Omotesando Street in Narita

Narita Omotesando street
Photo by Lucy Dayman

The road leading up to the temple grounds is one of its major attractions: Omotesando. It’s over one kilometer long and is lined with traditional crafts, snacks, sweets, and restaurants, all oozing classic Japanese charm.

Omotesando, Narita | Photo by Lucy Dayman

Nichihon-ji Temple

If you want to dive a little deeper into Narita’s spiritual scene, then Nichihon-ji Temple is worth a visit, especially in summer when the 10,000 colorful hydrangeas that decorate the temple are in full bloom. Part of the Nichiren sect of Buddhism, this temple is home to monk school Nakamura Danrin. If you’d like a free volunteer guided tour of the site, you can book one through Narita’s tourism initiative, the Narita Airport Transit & Stay Program.

Katori Shrine

The Shinto shrine Katori, sitting just outside Sawara, is another location to add to your little spiritual pilgrimage. The shrine is the head shrine of 400 Katori shrines dotted throughout the country, and it’s home to the god of family safety, business, marriage, and fertility and childbirth, making it very popular as you could assume.

Katori Shrine Narita
Photo by Lucy Dayman

Eating, drinking, relaxing

While there’s plenty of historical sights and museum attractions, Narita also has an excellent culinary scene. During the 18th century, the Tone River attracted around 35 sake brewers to set up shop in the area. Today Tokun-shuzo is an award-winning sake distillery that is one of the few remaining distilleries.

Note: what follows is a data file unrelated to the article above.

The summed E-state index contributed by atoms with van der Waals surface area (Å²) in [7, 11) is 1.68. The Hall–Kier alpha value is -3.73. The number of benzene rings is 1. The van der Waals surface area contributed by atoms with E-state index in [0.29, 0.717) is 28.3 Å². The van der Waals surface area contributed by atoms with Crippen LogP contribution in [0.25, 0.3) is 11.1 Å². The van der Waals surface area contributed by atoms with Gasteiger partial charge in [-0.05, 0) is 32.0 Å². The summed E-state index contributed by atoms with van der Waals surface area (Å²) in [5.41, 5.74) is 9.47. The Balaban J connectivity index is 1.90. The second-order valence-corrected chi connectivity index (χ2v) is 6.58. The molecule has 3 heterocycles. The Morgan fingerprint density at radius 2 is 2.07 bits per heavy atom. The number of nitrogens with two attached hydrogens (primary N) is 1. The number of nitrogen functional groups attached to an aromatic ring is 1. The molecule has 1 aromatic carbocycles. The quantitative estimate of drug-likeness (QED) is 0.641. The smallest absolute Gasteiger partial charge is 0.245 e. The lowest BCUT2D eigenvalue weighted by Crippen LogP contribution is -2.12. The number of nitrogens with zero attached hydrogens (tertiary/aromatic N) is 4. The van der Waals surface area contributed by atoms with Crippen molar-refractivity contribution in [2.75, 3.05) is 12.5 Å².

Tokun-shuzo distillery Chiba
Photo by Lucy Dayman

It’s open to the public and offers daily tours—in Japanese, but still worth a visit—the front of the distillery is occupied by a store selling plenty of unique gifts including sake sweets, cosmetics, and other sake-infused drinks like umeshu (plum wine) and yuzu spirits.

Running along the Tone River, about a 30-minute drive from Narita Airport, is Sawara, a merchant town that during the Edo Period (1603–1867) was a bustling transport hub. While today it’s a lot quieter, the picturesque city, with its merchant house–flanked canal, is a great place to unwind and experience traditional Japan without having to deal with the tourist hordes.

sake samples
Photo by Lucy Dayman

Boutique hotel crew Sawara Merchant Town Hotel Nipponia saw the city’s potential. The company renovated a handful of merchant houses, combining the relatively unmodified Edo-era architecture with modern luxury finishes, like designer sofas and hinoki wood baths.

Nipponia’s hotel concept is that the city itself is a hotel, so merchant houses are treated as separate hotel rooms, and to access the lobby, guests must wander down along the river to the merchant house turned check-in desk and restaurant. On the second floor of the check-in lobby sits the Nipporia restaurant which serves French-inspired Japanese cuisine and is open to non-staying guests too.

Get out and explore further

An easy bus or taxi ride from Narita Airport, Tako City, is a laid-back rural town that offers ample opportunity to get out and stretch your legs and see the sites without having to venture too far from the airport at all.

narita bike rental
Photo by Lucy Dayman

You can grab an e-bike rental from Tako Ajisai-kan, the “roadside station” for just ¥500 per day. For a cruisy little adventure, Nichihon-ji Temple is a close ride, and well worth checking out. The Ajisai-kan is also attached to the local, well-stocked Fureai Market. And next door there’s Kitchen Tako serving up popular snacks like onigiri sets, plus dango (sweet dumpling) and rice crackers.

Narita restaurant Kitchen Tako
Photo by Lucy Dayman

Visit the Narita Airport Transit site for information on free guided English tours of Narita.